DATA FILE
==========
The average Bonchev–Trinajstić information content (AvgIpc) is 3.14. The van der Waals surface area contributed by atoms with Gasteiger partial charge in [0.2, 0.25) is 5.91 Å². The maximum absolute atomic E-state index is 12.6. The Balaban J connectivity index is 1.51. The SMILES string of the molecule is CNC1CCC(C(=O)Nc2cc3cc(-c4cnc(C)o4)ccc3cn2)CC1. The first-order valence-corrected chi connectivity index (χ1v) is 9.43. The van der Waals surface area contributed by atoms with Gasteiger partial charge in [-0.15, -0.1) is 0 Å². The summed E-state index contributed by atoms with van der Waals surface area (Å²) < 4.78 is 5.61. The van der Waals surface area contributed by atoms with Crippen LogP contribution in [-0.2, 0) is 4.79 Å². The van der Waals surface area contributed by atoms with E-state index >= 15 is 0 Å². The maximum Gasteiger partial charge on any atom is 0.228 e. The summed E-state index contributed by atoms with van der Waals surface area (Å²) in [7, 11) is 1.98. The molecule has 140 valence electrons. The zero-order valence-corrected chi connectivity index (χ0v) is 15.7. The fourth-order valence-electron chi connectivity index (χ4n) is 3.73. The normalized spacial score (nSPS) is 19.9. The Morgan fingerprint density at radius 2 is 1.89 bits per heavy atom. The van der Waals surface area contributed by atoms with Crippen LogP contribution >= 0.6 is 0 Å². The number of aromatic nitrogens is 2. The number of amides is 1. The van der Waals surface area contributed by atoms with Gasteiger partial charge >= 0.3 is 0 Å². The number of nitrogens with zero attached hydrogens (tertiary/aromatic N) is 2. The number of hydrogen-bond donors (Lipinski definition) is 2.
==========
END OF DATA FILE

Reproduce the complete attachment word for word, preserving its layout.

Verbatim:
The average Bonchev–Trinajstić information content (AvgIpc) is 3.14. The van der Waals surface area contributed by atoms with Gasteiger partial charge in [0.2, 0.25) is 5.91 Å². The maximum absolute atomic E-state index is 12.6. The Balaban J connectivity index is 1.51. The SMILES string of the molecule is CNC1CCC(C(=O)Nc2cc3cc(-c4cnc(C)o4)ccc3cn2)CC1. The first-order valence-corrected chi connectivity index (χ1v) is 9.43. The van der Waals surface area contributed by atoms with Gasteiger partial charge in [-0.15, -0.1) is 0 Å². The summed E-state index contributed by atoms with van der Waals surface area (Å²) < 4.78 is 5.61. The van der Waals surface area contributed by atoms with Crippen LogP contribution in [-0.2, 0) is 4.79 Å². The van der Waals surface area contributed by atoms with E-state index >= 15 is 0 Å². The maximum Gasteiger partial charge on any atom is 0.228 e. The summed E-state index contributed by atoms with van der Waals surface area (Å²) in [7, 11) is 1.98. The molecule has 140 valence electrons. The zero-order valence-corrected chi connectivity index (χ0v) is 15.7. The fourth-order valence-electron chi connectivity index (χ4n) is 3.73. The normalized spacial score (nSPS) is 19.9. The Morgan fingerprint density at radius 2 is 1.89 bits per heavy atom. The van der Waals surface area contributed by atoms with Crippen LogP contribution >= 0.6 is 0 Å². The number of aromatic nitrogens is 2. The number of amides is 1. The van der Waals surface area contributed by atoms with Gasteiger partial charge >= 0.3 is 0 Å². The number of nitrogens with zero attached hydrogens (tertiary/aromatic N) is 2. The number of hydrogen-bond donors (Lipinski definition) is 2.